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What kinds of designs have you seen on dinner plates, teapots, and vases? Porcelain is just one of many Chinese inventions.
Many items we use everyday were invented in China centuries ago. During a unit of study focused on China, invite students to find out how porcelain has been made for more than 2000 years. Students will find that it traditionally is decorated with blue and white designs of bridges, tea houses, boats, and willow trees. Organize a variety of text and electronic resources for students to students to use during this investigation.
Once research is complete, challenge students to create a porcelain piece. Students use Crayola® Air-Dry Clay to make decorative replicas of Chinese dinnerware to show what they have learned about Chinese history, inventions, and traditional designs. Working on a clean dry surface, students roll a ball of clay. Students decide what they want to sculpt—perhaps a plate, bowl, or teapot. If they change their minds, adding a little water and start again!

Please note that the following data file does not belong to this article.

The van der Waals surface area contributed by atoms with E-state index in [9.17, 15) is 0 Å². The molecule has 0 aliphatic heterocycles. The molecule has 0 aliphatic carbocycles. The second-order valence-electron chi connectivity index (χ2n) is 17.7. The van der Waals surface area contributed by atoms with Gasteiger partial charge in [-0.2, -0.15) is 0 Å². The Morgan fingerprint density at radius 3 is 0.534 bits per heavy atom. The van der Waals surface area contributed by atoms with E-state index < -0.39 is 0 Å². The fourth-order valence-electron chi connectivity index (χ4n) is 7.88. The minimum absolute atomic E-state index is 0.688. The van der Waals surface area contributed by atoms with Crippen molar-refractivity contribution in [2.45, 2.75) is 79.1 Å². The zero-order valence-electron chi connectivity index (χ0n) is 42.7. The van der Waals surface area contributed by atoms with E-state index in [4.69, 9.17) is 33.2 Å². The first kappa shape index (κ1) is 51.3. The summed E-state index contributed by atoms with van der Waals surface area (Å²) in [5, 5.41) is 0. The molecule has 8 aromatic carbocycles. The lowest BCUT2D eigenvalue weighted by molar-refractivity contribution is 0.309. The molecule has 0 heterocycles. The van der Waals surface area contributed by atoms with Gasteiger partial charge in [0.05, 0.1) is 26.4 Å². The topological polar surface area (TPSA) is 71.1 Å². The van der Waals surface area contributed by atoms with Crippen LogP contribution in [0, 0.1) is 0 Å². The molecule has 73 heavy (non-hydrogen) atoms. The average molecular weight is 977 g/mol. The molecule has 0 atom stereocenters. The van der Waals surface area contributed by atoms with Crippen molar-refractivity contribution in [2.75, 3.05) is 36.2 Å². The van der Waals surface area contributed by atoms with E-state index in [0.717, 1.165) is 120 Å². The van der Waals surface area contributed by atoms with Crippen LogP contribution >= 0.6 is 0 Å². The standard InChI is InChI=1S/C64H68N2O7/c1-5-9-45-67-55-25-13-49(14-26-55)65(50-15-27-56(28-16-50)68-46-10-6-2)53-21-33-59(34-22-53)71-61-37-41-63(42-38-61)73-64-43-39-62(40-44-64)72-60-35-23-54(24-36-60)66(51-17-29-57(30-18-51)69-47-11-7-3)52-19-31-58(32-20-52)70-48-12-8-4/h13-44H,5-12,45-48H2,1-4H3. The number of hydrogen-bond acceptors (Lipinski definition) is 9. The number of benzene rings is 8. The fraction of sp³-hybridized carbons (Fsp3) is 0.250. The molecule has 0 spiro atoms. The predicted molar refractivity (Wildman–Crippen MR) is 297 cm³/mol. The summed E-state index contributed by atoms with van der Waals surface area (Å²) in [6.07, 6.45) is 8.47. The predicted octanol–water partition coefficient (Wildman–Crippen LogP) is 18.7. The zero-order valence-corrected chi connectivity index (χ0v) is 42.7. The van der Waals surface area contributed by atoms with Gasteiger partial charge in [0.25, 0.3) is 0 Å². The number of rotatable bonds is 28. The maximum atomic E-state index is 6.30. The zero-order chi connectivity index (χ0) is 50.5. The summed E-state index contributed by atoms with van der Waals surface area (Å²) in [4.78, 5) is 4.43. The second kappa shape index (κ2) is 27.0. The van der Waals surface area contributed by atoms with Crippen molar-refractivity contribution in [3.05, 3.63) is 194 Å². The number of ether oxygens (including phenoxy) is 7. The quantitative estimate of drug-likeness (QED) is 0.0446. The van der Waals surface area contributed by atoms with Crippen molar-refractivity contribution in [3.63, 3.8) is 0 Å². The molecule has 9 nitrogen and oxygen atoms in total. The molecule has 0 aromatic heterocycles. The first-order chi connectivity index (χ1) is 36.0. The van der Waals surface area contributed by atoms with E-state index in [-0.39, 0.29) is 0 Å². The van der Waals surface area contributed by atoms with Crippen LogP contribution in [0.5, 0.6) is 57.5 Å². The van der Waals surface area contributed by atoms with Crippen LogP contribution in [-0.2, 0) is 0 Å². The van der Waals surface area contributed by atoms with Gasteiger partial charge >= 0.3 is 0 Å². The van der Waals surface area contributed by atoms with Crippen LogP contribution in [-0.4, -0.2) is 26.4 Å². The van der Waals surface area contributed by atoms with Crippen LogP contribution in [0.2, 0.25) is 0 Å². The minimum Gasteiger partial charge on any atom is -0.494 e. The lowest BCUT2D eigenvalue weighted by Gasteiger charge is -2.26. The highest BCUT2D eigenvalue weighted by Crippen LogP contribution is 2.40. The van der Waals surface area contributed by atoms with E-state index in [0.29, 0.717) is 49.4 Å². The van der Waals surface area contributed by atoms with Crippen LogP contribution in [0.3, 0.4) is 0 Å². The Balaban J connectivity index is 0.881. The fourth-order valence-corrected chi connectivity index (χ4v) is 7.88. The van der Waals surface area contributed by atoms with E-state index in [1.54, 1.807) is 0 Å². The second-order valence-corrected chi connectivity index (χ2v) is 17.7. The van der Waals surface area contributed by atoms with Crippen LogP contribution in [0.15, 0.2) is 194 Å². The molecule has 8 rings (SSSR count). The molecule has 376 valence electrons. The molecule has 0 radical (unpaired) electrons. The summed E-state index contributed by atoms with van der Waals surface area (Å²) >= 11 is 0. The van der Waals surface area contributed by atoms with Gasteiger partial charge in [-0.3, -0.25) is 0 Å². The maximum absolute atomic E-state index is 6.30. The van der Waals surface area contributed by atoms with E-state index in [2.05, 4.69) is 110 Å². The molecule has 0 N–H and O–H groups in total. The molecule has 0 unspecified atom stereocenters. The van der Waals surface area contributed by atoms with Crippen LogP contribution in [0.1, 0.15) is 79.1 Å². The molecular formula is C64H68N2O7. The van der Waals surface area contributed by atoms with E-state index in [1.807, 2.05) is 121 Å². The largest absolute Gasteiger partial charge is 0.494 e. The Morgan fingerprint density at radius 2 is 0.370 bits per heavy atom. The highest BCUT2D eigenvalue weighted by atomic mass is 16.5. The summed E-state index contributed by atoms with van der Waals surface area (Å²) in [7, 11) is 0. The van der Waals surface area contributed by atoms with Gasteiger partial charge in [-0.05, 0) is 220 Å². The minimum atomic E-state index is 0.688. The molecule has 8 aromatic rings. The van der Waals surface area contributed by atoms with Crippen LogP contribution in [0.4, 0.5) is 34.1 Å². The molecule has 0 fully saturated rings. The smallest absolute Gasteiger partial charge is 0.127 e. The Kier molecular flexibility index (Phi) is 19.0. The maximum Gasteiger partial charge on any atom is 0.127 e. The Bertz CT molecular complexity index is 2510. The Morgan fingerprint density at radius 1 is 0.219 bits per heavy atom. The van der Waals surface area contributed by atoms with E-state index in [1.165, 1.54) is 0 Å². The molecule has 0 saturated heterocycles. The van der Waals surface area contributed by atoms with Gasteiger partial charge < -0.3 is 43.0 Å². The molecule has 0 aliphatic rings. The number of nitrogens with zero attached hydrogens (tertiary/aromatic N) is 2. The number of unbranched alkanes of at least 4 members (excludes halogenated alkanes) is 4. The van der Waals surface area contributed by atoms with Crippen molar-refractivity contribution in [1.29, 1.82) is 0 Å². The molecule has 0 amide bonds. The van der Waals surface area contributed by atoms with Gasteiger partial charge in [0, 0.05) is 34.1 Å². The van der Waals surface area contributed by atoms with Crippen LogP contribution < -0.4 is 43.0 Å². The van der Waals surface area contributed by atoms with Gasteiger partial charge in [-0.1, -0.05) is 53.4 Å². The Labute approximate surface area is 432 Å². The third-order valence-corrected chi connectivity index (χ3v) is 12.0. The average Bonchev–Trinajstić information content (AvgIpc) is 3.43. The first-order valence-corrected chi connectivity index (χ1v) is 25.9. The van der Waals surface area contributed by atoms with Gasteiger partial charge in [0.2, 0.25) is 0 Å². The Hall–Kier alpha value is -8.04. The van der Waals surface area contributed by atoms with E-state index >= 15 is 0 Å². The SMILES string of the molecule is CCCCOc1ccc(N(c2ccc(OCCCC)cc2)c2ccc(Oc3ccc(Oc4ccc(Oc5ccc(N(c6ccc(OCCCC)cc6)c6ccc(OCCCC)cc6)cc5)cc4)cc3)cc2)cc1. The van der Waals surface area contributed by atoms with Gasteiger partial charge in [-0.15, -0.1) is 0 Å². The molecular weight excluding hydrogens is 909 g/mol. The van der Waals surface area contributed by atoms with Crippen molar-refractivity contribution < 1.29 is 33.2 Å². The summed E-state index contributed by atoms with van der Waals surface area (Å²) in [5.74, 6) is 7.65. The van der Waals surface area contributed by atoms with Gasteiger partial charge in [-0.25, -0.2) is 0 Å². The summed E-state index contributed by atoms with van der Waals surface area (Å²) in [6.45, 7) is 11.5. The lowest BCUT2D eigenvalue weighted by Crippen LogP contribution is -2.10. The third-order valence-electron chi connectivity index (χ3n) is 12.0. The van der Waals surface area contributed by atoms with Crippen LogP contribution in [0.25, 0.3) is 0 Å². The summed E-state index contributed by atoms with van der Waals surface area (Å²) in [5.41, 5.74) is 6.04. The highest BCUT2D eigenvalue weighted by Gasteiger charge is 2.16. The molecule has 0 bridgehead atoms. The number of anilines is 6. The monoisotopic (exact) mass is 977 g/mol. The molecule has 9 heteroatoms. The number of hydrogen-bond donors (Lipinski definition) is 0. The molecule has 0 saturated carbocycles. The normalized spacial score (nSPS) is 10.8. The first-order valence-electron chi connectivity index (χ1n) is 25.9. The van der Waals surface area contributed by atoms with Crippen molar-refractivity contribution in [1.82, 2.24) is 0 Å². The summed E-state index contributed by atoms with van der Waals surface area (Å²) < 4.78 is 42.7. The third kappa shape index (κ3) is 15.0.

For the plate: Students flatten the ball. Use a craft stick to cut out a plate. Pinch the outside edge with fingers to create a rim.
Bowl, vase, teapot, or cups: Students push your thumb into the middle of a clay ball. Keep pointer fingers on the outside. Students pinch and shape until they have a pleasing form. Make handles or a spout by rolling small snake-like shapes. Scratch the pot surface with a craft stick. Slightly dampen the area with fingers to attach a handle or spout. Roll out and cut a lid to fit.
Students smooth the surfaces of their clay with damp fingers. Air-dry porcelain replicas for 2 to 5 days.
Once clay is completely dry, students cover their work areas with recycled paper. Challenge them to decorate sculptures in traditional Chinese blue designs with Crayola Tempera Paints. Air-dry the paint before preparing a display showing these Chinese replicas.
This powerful diorama pays tribute to Dr. Martin Luther King, Jr. Celebrate his historic civil rights speech on the step
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